Taranath Dahal
The government is learned to have drafted the bill relating to mass communication in view of the changed context. The bill is to replace Press and Publication Act 2048, National Broadcasting Act 2049 and Working Journalists Act 2051. At a time when the mass media is need of being fair, independent, transparent and professional for boosting the inclusive democracy, the draft obviously draws the attention.

The draft, however, signals multifarious problems in mass communication, thereby shrinking citizen’s right to freedom of expression. It, if passed by the parliament, is likely to make government control the media. It is good that an initiative to bring an umbrella act that could address various challenges and concerns in the media. But, the way key terms as ‘mass communication’, ‘journalists’ and ‘press representative’ draw severe attention. It points out the need for conceptual clarity on these fundamental terms.

Although the bill proposes to establish an independent national mass communication authority to regulate the license and professional criteria of media and promote archive and the self-regulation system is a positive idea, the structure of the committee for the recommendation of the formation of authority does not ensure a fair process. Once the process of appointments at authority is not fair, the authority would to be imbalanced and guided by unilateral domination. It means the authority, as the recruitment center of the government, would act as per the interest of the government, rather than the need of the entire media community and the policy debates. At such, comprehensive debate, discussion and consultations on the role and responsibilities given to the authority are imperative. Uniformity in understanding among all sides is therefore unavoidable.

The country is now a federal system. But, the rights to distribute all government advertisements assigned to the authority are very impractical and ludicrous. If any federal set up is broached by depriving rights of the province and local governments, it undoubtedly invites conflict. It is ultimately a blemish on the spirit of federalism. Another worrying matter is that employees for the authority would be provided by the government- the way the government control is deepened and autonomy of authority is blurred. When the ministry’s staffs are transferred to this authority, the very notion of autonomous and independent entity is ruptured. The absence of the concept of audit bureau of circulation in terms of classification of newspapers is another point drawing attention. Such absence unnecessary perpetuates the irrelevant role of Press Council. The draft also includes the provision that legitimate ban would be imposed on newspaper is contradictory to the constitutional provision of not canceling the newspaper. The ditto lines on recording of newspapers from the previous versions of laws are equally worrying in the federal system, for the control on the record of the publications from local and provincial level is not imagined from the central mechanism. Actually, the registration of newspapers should be made easier rather than hassles of passing through various steps.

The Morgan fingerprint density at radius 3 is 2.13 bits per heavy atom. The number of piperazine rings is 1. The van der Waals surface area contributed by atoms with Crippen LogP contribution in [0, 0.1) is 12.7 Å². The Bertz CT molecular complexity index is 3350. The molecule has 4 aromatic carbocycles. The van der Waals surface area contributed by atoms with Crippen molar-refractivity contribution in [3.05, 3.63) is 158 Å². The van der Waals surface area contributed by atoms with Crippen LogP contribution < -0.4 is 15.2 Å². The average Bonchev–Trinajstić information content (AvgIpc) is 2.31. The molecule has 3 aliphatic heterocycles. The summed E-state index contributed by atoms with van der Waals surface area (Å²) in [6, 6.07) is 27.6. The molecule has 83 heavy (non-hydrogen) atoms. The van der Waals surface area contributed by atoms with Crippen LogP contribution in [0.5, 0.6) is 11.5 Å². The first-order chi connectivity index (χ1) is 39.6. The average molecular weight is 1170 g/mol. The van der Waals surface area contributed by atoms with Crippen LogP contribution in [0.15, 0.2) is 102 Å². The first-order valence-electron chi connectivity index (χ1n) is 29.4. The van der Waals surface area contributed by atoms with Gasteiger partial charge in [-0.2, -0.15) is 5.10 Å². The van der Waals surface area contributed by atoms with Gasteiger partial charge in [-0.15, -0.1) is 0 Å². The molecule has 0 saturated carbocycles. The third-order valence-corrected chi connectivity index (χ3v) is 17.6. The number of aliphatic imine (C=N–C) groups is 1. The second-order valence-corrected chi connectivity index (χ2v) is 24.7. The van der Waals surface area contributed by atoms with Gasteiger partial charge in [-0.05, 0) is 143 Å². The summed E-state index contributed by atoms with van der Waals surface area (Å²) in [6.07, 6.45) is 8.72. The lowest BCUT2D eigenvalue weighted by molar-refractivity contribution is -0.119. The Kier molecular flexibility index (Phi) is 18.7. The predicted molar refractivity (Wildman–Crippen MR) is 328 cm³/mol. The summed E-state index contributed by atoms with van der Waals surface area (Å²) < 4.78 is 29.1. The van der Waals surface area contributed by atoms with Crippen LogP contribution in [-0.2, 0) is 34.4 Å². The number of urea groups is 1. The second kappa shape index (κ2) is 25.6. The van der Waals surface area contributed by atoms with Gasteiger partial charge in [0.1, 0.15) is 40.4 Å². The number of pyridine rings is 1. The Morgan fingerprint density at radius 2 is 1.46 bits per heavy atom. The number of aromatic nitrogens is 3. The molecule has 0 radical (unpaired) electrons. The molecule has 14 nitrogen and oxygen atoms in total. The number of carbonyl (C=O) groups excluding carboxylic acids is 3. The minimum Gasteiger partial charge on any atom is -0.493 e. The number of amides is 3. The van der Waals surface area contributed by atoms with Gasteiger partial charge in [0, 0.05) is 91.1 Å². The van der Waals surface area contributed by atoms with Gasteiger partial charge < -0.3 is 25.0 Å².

Separate certificate for registration and printing press reminds the rule before the dawn of democracy in Nepal in 1950. Keeping printing business under the mass communications in this modern time is quite preposterous. It is actually the issue to be regulated by company and tax law. The broadcasting media has been divided into public, community and private, but without clear basis and definition. The draft signals that the community media would be forced to act in line with the local government, which egregiously ignores the role and relevance of the community media. People and their problems, not government activities and directives should be at the center of community media. Random allocation of time/term of the frequency license for radio and television is also impractical. Frequency is public property indeed.

Going further, the online media operation directive is copy passed on the draft, to which Freedom Forum had already shown concern, arguing that it was not good to treat internet-based media like print media. In spite of exploring the innovative sides of information technology and facilitating freedom of expression, the registration and renewal provisions for online media objectionable. Objectionable is the intention to scrap the Working Journalists Act. FF, as an organization working untiringly for the protection and promotion of freedom of expression for over a decade, has observed this draft with the above reservation. However, FF is ready to collaborate and provide consultation how the draft bill on mass communication could be made inclusive, transparent and practical, thereby making it a document to boost the pillar of functional democracy in the changed federal setup.

Source: Free Expression
Issue 41 (January- March 2018)